Nourishing land. Nourishing avocados.
Chile’s growing regions.
Chile is the longest country in the world. Nestled between the Andes Mountains and the Pacific Ocean, it is a narrow strip of land with more than 2,670 miles of coastline and an average width of 117 miles.
Everything about the Chilean landscape is remarkable, from the spectacular mountains of Patagonia, to the colorful homes overlooking the bay in Valparaiso, and the stunning green-turquoise waters of Laguna Verde. The country is a kaleidoscope of color and culture with a history as rich as the soil and a future that’s equally promising.
Chile’s unusually diverse geography offers excellent growing conditions, with avocados a prime and renown crop. The biggest avocado producing areas are in two fertile valleys, with their frost-free climate, and pure water from three rivers. Avocado trees are one of the few species that can be cultivated commercially on hillsides, with the advantage of growing frost-free, as the cold air moves quickly to lower altitudes. The majority of the groves planted in the last ten years have been established on hillside locations. Climatic conditions in Chile produce avocados of outstanding quality. There are approximately 71,660 acres of avocado groves under cultivation in Chile today.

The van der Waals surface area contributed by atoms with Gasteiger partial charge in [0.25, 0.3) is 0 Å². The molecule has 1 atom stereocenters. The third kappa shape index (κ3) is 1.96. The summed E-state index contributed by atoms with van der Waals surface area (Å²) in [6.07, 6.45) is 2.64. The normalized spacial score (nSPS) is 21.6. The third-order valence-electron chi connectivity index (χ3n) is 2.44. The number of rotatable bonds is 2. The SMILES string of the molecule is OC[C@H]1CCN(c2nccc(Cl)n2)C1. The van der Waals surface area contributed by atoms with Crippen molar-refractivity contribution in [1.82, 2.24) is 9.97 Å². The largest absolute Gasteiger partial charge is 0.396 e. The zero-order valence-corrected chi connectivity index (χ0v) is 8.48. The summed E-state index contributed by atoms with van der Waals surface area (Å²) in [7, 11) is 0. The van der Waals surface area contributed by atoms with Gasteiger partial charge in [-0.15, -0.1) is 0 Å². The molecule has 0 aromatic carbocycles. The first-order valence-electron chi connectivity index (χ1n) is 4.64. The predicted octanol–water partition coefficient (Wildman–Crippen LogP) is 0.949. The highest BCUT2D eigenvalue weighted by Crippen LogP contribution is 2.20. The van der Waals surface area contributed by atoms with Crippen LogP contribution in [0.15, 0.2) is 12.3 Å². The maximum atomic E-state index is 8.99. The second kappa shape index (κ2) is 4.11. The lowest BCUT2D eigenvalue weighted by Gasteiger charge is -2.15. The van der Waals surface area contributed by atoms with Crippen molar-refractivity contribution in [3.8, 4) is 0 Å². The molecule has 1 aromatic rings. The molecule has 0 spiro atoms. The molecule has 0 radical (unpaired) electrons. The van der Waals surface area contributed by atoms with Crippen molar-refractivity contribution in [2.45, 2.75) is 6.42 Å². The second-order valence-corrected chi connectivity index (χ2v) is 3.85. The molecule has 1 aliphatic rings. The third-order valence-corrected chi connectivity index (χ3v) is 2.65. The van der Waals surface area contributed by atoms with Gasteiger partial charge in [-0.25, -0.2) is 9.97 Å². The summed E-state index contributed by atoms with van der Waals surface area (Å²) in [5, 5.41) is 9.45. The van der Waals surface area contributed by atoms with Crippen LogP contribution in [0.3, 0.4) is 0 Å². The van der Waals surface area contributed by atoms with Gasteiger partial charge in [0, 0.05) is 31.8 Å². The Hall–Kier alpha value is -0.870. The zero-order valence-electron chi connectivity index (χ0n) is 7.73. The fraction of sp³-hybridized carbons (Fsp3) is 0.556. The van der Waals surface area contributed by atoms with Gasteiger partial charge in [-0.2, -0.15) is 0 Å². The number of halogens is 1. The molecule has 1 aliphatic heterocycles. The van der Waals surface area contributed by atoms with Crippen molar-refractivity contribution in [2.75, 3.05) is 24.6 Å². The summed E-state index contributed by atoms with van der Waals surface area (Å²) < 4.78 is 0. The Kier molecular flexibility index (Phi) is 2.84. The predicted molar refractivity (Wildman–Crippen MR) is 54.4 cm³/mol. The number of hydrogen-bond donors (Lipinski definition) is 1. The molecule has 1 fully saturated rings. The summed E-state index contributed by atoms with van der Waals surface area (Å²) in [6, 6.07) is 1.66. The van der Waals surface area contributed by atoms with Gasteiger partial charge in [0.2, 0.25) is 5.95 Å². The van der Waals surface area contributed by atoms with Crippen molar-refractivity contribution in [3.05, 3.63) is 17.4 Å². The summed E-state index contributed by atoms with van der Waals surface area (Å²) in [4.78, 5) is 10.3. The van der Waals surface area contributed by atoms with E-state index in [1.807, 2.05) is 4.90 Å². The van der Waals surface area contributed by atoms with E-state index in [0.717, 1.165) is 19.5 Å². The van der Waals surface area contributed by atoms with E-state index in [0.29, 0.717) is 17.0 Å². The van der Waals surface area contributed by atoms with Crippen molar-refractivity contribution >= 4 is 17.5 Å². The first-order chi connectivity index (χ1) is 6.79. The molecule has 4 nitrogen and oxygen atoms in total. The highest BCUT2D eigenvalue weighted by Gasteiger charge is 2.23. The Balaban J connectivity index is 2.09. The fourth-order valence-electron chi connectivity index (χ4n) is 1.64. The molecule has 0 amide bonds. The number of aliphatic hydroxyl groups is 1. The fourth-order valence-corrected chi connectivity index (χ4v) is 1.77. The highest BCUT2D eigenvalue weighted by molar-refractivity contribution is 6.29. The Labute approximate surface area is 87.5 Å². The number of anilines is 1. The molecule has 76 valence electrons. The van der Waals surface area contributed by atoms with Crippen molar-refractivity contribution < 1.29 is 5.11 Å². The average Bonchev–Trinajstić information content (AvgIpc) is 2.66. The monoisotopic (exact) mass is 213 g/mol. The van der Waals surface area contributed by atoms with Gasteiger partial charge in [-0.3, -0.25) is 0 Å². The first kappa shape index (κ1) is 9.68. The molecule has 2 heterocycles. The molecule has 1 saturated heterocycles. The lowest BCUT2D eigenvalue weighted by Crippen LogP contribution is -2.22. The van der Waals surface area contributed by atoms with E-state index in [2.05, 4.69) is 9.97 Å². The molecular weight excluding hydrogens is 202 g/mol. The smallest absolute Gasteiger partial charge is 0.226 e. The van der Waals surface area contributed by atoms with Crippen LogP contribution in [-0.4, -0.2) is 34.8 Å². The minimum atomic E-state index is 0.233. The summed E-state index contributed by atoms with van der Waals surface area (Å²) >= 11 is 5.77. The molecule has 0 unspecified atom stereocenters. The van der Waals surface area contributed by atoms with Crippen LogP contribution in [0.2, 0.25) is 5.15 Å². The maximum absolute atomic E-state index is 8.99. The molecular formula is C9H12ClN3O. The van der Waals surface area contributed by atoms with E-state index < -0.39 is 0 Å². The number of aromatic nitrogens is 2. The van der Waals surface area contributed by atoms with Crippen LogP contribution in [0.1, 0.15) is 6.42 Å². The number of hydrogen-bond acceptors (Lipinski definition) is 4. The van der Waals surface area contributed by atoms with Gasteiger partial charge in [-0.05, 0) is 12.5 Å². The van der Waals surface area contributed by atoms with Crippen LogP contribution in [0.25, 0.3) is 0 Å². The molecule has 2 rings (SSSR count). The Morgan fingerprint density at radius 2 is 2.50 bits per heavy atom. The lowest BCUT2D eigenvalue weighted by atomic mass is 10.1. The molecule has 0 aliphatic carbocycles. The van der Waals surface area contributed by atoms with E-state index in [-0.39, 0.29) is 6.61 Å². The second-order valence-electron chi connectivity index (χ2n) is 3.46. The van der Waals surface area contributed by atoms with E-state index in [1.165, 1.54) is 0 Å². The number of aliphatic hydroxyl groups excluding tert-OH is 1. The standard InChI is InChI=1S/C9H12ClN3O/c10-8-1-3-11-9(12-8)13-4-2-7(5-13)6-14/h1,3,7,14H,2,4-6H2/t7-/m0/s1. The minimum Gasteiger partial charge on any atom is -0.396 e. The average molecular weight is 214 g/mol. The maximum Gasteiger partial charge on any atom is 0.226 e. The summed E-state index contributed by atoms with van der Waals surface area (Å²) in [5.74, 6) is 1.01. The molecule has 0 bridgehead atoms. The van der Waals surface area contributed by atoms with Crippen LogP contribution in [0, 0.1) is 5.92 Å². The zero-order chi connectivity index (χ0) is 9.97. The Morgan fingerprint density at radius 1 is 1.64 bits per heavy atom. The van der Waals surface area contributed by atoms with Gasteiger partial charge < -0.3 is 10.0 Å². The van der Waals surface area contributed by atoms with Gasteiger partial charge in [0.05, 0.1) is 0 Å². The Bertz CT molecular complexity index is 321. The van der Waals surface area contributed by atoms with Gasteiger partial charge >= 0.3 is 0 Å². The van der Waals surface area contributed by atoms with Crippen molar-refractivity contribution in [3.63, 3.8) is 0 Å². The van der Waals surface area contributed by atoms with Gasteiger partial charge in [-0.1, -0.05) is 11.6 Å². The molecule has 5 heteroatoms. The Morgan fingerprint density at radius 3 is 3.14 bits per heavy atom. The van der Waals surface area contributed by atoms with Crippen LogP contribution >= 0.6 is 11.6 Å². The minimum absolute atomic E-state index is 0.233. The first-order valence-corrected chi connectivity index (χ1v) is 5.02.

Chilean people & culture.
Today, Chile has a population of over 17 million, comprised of people from many different national and ethnic backgrounds. A melting pot of people and passions has built a country with efficient transportation and communications services including a world-class seaport, airport and logistical infrastructure that easily bridge the distance that separates Chile from markets around the world. Chile has built an economy based on a responsible attitude toward work, shared goals and growing produce of exceptional quality.